A view of the disaster area after severe rainstorm and flash floods hit western states of Rhineland-Palatinate and North Rhine-Westphalia in Bad Munstereifel town of Euskirchen, Germany on July 18, 2021.
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The clear up has barely begun after extensive flooding in Germany and beyond but already the costs — both human and economic — are staggering, and there are likely to be political repercussions too.
Flooding caused by heavy rains and overflowing rivers has devastated towns across western Germany and Belgium, as well in as Austria, parts of the Netherlands, Switzerland and Luxembourg. The flood risk remains high for some regions after more rainfall at the weekend.
In Germany alone, where flooding has affected the regions of North Rhine-Westphalia and Rhineland Palatinate in particular, more than 150 people have been reported dead, news agency Deutsche Welle reported Monday, and there are more fatalities across Europe as well as hundreds of people still missing.
The extreme weather leading to the floods has been attributed to climate change by politicians, while the German Meteorological Service stated on Twitter that “with global warming, weather extremes are becoming more violent and arguably more frequent.” It added that the extreme weather in Germany was part of a trend, “even if one has to check in each individual case whether and, if so, what part of climate change has already played a part.”
In Rhineland-Palatinate, two brothers weep in each other’s arms in front of their parents’ house, which was destroyed by the flood.
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Officials have been visiting the affected regions, speaking to many who have lost their homes, possessions and, in some cases, their loved ones. German Chancellor Angela Merkel visited Rhineland-Palatinate at the weekend and described the situation as “surreal” and “terrifying.”
“Germany is a strong country,” Merkel said in comments reported by DW. “We will stand up to this force of nature, in the short term, but also in the medium and long term … We have to hurry up, we have to speed up the fight against climate change.”
German Finance Minister Olaf Scholz, who described the extent of the destruction as “immense,” told the Bild am Sonntag newspaper that at least 300 million euros (£353.1 million) of emergency aid would be provided to help in the near term. He pledged billions more for “a reconstruction program so that the destroyed houses, roads and bridges can be quickly repaired,” the paper said Sunday.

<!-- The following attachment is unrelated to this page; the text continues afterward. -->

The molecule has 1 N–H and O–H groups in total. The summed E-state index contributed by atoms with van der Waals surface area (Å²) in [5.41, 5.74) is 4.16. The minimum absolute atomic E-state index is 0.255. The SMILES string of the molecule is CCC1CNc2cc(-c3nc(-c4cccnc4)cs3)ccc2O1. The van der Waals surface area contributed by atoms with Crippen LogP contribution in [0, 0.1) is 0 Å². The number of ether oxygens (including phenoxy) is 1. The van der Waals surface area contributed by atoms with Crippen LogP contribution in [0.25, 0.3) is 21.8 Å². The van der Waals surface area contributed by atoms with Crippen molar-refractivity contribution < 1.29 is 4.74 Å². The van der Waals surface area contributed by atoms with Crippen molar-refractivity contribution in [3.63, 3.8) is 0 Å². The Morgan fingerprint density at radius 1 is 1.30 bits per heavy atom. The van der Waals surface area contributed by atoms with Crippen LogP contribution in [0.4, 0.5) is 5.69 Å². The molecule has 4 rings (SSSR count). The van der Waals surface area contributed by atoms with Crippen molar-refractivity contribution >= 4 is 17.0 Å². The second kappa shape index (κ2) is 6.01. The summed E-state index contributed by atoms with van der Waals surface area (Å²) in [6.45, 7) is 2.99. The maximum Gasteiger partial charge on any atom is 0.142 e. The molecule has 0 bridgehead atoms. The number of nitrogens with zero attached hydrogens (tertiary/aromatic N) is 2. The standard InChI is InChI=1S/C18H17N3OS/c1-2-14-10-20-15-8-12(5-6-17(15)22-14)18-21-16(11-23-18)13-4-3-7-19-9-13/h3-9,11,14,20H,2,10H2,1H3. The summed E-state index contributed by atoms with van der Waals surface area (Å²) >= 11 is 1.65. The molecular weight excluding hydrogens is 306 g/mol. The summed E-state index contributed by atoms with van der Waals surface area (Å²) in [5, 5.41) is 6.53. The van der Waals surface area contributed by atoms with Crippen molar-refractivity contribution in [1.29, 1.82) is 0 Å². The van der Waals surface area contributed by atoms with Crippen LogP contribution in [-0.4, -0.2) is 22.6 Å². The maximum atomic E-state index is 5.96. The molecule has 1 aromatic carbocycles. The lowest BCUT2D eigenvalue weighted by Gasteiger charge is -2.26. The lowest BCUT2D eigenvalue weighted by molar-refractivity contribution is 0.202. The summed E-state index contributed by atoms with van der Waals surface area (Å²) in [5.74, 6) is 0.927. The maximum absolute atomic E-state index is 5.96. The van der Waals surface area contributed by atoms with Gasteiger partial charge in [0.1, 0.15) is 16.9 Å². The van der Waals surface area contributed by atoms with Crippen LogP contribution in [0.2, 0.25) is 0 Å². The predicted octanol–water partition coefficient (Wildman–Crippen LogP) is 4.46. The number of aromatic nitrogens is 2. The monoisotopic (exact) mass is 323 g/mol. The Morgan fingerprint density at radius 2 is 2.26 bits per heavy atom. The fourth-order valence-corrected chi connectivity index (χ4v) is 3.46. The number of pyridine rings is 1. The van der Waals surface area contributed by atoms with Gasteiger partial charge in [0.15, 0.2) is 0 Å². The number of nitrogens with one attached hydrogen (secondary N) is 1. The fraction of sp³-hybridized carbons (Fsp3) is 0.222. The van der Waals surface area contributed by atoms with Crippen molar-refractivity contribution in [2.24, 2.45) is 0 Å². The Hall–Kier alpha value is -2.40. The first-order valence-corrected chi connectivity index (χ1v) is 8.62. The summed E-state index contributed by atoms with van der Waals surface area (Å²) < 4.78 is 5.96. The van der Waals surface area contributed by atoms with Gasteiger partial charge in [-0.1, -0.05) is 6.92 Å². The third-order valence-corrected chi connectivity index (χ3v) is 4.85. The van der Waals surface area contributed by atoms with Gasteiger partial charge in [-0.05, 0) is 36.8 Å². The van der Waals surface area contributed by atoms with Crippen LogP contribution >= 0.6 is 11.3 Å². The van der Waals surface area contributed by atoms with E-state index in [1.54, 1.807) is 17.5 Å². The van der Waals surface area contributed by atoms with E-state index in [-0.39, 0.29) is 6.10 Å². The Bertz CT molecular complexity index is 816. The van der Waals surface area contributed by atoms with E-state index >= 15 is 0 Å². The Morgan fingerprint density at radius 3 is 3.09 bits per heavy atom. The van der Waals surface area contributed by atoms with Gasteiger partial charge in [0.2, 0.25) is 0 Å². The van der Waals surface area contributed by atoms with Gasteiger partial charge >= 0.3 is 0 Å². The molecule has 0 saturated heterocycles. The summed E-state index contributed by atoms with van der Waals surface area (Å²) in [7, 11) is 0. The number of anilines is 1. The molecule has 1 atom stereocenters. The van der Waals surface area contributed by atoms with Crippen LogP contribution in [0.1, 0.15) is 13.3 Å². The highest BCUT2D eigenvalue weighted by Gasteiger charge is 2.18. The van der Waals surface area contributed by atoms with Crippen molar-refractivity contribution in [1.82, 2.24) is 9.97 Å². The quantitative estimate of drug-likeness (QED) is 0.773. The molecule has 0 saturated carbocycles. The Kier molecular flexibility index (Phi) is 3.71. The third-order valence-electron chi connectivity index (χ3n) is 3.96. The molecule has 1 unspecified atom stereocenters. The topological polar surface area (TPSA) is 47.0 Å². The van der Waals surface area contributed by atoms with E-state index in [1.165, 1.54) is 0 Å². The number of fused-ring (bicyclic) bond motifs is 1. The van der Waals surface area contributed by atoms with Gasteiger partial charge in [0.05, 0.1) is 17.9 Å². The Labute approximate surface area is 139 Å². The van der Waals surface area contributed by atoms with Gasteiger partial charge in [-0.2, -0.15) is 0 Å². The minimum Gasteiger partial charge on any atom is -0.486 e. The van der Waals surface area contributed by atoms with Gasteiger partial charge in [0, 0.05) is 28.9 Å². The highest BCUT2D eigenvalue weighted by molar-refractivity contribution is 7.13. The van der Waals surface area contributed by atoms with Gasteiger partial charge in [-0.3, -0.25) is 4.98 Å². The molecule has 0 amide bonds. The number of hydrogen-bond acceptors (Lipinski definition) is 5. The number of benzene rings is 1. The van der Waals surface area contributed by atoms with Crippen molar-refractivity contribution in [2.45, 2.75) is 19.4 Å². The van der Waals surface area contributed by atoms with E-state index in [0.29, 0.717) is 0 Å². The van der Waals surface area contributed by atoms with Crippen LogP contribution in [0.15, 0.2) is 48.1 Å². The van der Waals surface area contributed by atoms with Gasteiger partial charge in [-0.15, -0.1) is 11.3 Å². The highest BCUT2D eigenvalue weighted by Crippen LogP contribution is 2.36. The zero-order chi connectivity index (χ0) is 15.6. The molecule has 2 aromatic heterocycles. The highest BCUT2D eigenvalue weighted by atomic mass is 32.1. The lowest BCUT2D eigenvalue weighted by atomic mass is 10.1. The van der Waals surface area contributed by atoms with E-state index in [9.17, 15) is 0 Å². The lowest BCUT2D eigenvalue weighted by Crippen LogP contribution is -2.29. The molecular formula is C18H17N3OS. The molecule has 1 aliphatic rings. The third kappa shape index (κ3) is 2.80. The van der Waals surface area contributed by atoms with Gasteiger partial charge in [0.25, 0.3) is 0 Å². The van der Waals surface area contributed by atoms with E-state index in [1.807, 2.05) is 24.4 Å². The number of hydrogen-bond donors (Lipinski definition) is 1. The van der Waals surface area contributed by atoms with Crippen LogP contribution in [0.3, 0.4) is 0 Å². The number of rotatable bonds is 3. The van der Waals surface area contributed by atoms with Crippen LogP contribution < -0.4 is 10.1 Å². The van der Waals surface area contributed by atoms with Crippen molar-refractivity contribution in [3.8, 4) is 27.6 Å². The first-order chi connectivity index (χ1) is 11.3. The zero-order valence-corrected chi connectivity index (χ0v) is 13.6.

The recriminations have already begun in Germany, with arguments over what action was taken after early warning systems forecast days of extreme rain before the flooding. The German Meteorological Service has said it issued warnings in advance, but that these appeared not to have been acted upon at a local level.
Meanwhile, meteorological experts have called for a more unified warning system in Europe in an effort to prevent further catastrophes caused by extreme weather.
Steve Bowen, managing director and head of catastrophe insight and impact forecasting at Aon, told CNBC on Monday that the “unprecedented” extreme weather would spur efforts to make sure the region was much better prepared in future.
“This event was really unprecedented in a lot of ways. We’ve heard from a lot of the local meteorological agencies in Germany and other parts of western and central Europe where the level of rainfall that we saw within a matter of 24-48 hours was beyond what many of them have ever recorded.”
It is now crucial to identify areas at risk, Bowen said, and “in terms of infrastructure investment and early warning detection, to make sure people are aware that these large events are on the way and what they need to be doing very quickly to seek safety.” This is a “global problem,” he added.
Assessing the economic and political impact of the floods with September’s federal election just two months away, Carsten Brzeski, global head of Macro at ING, said “it will still take some time to fully measure the full impact of the devastating floods.”
“Often, the impact on the total economy stands in no comparison with the human suffering” he said in a note on Monday, but stressed: “in Germany, it would not be the first time that a natural disaster becomes a political game-changer.”
In Rhineland-Palatinate, food is available at the fire station for people affected by the flood.
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“With only two more months to go until the federal elections, such natural disasters can have a crucial and trend-setting impact, both in terms of personal appearances for the leading candidates as well as for the hot topics for the final months of the campaign,” he noted.
The flooding could even impact the chances of the ruling CDU party’s chancellor candidate after Armin Lachet (the minister-president of North Rhine-Westphalia) was spotted laughing in the background of a press conference about the German victims of the floods.
The Green Party could be an obvious contender to benefit from heightened voter concerns over climate change, but the party has endured a bumpy few months following a plagiarism scandal surrounding its leader Annalena Baerbock.
Carsten Brzeski added that while, “the Greens as no other party could benefit from the visible consequences of climate change, their role as opposition party doesn’t give nice tv pictures at the crisis scene. The Greens will have to wait until the end of the imminent crisis management, hoping for a more fundamental discussion on how to tackle (the impact of) climate change.”